As many of us have noted Palestine has been the 33rd team in this World Cup. Fans and teams alike have been showing their support and solidarity to Palestinians. In European Football, which is governed by UEFA not FIFA, we are resolutely informed that politics has no place in football. Celtic, a Scottish team was fined £15,000 for flying the Palestinian flag in 2016, however earlier this year all such rules were waived to show support for Ukraine as Russia invaded it. Furthermore both UEFA and FIFA “suspended Russia’s national and club teams from all competitions until further notice.” This level of hypocrisy on the national and international stage doesn’t go unnoticed to supporters of Human Rights. Unlike those preaching to us from their comfortable viewing suites in Qatar, funded by the BBC, we are left wondering why Russia is boycotted yet Israel continues to get a pass? Just this week two sixteen year old children were killed by the Israeli occupation forces, Jana Zakarneh and Diya Rimawi. Occupation Forces also demolished homes in the towns of Jericho and Nablus , beat up football fans waving Moroccan flags, fired tear gas at journalists reporting protests of illegal settlement expansions in the town of Beit Dajan. In the East of Hebron Israeli forces cut down 50 olive trees belonging to Palestinian farmers and Israeli settlers continue to break into Al-Aqsa mosque, the third holiest site for Muslims, under the protection of Israeli soldiers. That’s not even a complete and comprehensive list of all their crimes in the last seven days, yet you probably didn’t hear of any of this by Gary Linaker or on the BBC or any of the European media that has been so quick to cast stones at Qatar, or any of the organisations that have banned Russia.
As a Muslim woman and an England fan this World Cup has been riddled with complicated feelings. I know how complicit my country is in the demonising of the other and I’m still furious at the BBC and its decision to not show the opening ceremony, which I’m sure we won’t get a decent explanation for. I’m not a Arab, my parents are from Kashmir and my husbands are Bangladeshi, so my affiliations are closer to those migrants workers than the Qatari government. As a visibly Muslim woman, I know the feelings of being at a football stadium in the UK surrounded by racist chants and alcohol fuelled bravado, so the conversations around safety concerns by western media in Qatar are laughable to me, especially given how domestic violence in the UK surges after football matches end. I fell in love with Morocco during this tournament, the solidarity with Palestine, the celebrations with their mothers, and who doesn’t love an underdog, but I was glad they didn’t face England, as that wold have been too much of a test to my loyalty! As a Muslim women, I’m used to robustly defending myself and every one of my choices. I know that my existence is political so everywhere I am, politics follow, from my home to the football stadium. I’m grateful that politics took the centre stage in this World Cup, that support for Palestine was loud and proud. That the hypocrisy of Europe was laid bare for all to see (or not!). I’m glad that the Muslim world got to showcase its excellence and its solidarity, because its people are from removed from its leadership. Even now, as Qatar’s stadiums empty and Argentina carries the World Cup home the news is still riddled with stories of Qatari corruption, as if secrets handshakes and money under the table is a one sided affair. Seeing Lionel Messi wearing a Bisht, a black and gold Qatari robe had the BBC pundits spiralling, wondering “what is he wearing?” and why? As if appreciating another culture that isn’t white is one of life’s greatest mysteries! Dan Walker, another BBC presenter tweeted “I bet Mbappe is delighted he manged to swerve the weird mesh cloak with gold trim” – the lack of awareness and open hostility to another culture from BBC presenters is astonishing to me, given they have a World Service. Dan Walker, who appeared in strictly come dancing dressed as a lobster, and is obviously oblivious of Mbappe’s heritage (Nigerian and Algerian parents) is unable to appreciate the gesture of the Emir of Qatar honouring the star player of the tournament with a traditional Qatari gift. In the UK, which also has a monarchy, subjects are expected to bow to the King, I guess too an ignorant white man, that makes more sense than graciously receiving a gift from the monarch of another country. Although he deleted his tweet later, there is no discussion on the BBC or elsewhere of the lack of cultural awareness amongst the white men who present BBC shows, nor has there been an apology.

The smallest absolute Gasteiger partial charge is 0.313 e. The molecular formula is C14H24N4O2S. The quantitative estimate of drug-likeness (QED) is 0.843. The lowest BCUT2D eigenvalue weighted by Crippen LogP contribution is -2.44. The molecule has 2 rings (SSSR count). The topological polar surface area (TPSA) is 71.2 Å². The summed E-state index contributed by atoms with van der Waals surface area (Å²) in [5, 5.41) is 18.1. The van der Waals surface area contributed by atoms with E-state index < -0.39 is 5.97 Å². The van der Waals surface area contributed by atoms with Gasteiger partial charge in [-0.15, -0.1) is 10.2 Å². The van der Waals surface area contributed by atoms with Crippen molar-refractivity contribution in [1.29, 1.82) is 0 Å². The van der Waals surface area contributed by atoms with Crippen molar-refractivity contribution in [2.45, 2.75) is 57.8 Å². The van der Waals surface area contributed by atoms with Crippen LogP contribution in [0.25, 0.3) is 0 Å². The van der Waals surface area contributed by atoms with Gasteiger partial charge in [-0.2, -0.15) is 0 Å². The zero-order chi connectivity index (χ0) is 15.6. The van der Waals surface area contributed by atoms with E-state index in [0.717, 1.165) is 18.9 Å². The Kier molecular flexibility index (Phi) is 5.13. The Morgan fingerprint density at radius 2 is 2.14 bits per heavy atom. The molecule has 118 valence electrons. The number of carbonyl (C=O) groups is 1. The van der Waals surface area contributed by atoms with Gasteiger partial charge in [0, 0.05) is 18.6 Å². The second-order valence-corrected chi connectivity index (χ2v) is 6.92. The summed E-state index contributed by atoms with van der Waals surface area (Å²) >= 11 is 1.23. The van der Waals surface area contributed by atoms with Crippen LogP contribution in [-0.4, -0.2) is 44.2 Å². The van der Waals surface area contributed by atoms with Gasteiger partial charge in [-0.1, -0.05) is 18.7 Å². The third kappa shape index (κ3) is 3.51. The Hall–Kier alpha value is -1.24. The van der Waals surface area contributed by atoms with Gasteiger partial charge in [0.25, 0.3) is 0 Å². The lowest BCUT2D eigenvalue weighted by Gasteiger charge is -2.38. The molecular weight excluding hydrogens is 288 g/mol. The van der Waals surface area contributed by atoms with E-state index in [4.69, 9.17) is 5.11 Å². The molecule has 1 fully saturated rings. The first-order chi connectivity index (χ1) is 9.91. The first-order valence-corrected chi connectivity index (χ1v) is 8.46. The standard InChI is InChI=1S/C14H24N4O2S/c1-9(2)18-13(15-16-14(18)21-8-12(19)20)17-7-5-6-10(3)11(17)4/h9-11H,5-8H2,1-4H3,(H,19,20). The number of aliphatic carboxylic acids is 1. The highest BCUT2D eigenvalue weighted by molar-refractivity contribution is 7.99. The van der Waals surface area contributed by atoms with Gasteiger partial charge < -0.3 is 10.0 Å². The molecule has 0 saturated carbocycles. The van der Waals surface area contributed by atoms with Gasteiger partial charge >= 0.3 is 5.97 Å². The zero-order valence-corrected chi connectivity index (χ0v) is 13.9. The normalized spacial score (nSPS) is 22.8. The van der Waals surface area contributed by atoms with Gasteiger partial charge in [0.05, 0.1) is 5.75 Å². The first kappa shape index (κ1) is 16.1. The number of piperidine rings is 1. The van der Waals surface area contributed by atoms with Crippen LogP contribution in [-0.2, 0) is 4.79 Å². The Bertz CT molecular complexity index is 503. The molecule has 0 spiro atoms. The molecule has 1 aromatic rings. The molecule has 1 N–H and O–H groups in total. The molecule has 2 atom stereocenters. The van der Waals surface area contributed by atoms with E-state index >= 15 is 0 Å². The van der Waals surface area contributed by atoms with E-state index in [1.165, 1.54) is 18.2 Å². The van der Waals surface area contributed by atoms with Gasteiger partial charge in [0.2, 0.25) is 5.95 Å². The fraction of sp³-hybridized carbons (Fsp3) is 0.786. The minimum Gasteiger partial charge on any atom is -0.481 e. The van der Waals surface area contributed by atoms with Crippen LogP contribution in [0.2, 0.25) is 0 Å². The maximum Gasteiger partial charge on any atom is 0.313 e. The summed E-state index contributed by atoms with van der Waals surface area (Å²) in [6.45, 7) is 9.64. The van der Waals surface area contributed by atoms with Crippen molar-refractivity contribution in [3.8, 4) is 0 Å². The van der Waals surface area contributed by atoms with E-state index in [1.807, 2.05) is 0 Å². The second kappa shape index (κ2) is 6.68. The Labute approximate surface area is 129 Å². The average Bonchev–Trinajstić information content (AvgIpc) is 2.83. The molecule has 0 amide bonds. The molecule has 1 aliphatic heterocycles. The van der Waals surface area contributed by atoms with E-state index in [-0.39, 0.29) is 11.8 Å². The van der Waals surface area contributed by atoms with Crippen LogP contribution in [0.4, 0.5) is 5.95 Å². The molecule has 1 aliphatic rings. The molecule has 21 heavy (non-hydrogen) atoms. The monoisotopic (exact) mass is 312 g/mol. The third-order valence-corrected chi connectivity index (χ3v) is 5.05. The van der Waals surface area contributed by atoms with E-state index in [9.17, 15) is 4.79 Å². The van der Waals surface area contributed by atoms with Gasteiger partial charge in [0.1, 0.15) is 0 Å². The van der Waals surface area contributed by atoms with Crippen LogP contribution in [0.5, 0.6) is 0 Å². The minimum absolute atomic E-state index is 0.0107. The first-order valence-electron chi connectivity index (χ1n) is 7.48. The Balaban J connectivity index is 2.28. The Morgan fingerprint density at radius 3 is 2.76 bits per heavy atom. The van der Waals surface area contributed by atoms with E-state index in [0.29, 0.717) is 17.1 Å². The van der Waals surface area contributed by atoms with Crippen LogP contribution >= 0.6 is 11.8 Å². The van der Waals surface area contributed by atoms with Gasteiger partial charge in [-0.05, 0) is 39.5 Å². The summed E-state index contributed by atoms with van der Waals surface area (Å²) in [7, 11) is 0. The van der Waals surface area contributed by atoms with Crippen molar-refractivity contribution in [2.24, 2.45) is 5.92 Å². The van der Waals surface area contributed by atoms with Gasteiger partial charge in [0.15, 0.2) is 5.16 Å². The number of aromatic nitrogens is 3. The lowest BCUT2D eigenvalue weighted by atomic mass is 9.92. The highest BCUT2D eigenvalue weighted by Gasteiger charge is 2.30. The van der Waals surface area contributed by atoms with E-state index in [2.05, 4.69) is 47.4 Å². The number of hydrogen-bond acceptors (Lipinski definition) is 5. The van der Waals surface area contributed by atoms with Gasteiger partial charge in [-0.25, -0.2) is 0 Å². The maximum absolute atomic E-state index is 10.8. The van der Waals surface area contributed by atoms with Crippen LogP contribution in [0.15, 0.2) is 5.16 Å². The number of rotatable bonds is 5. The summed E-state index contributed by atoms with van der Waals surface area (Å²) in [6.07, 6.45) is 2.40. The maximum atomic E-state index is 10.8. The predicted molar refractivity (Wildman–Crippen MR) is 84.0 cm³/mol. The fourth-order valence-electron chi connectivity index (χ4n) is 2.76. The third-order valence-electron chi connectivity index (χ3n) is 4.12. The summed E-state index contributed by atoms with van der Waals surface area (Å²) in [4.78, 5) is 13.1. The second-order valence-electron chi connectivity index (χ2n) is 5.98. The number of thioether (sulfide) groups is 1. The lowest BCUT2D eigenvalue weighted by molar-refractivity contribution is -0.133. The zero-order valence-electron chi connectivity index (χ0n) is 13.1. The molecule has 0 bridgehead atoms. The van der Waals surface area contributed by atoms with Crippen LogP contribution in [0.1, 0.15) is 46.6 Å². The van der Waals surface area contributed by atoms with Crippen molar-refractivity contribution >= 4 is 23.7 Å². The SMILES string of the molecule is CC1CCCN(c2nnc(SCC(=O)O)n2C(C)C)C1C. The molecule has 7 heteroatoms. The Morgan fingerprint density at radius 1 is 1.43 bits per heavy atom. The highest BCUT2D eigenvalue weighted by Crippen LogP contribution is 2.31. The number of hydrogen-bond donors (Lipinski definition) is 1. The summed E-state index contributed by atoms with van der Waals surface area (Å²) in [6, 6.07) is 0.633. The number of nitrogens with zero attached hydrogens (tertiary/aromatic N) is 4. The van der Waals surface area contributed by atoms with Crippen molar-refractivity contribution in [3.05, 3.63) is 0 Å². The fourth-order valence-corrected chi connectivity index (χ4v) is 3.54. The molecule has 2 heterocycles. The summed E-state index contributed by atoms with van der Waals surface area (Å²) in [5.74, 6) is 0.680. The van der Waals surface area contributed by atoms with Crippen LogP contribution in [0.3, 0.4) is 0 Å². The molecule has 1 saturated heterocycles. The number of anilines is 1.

Qatar 2022 has probably been one of my favourite football tournaments, for all the negativity by the usual suspects there were priceless moments by ordinary citizens. From every person who shunned Israeli media, because they are tools of an illegal occupation and should never be normalised, to the beautiful celebrations on the pitch and how well both England and Morocco performed. I loved hearing the support, from all over the world, for Palestinian liberation, and my hope if that each one of those people takes it back to wherever home is and continues to champion a Free Palestine, because kicking settler colonialism out of football, and the world, is truly a win for everyone.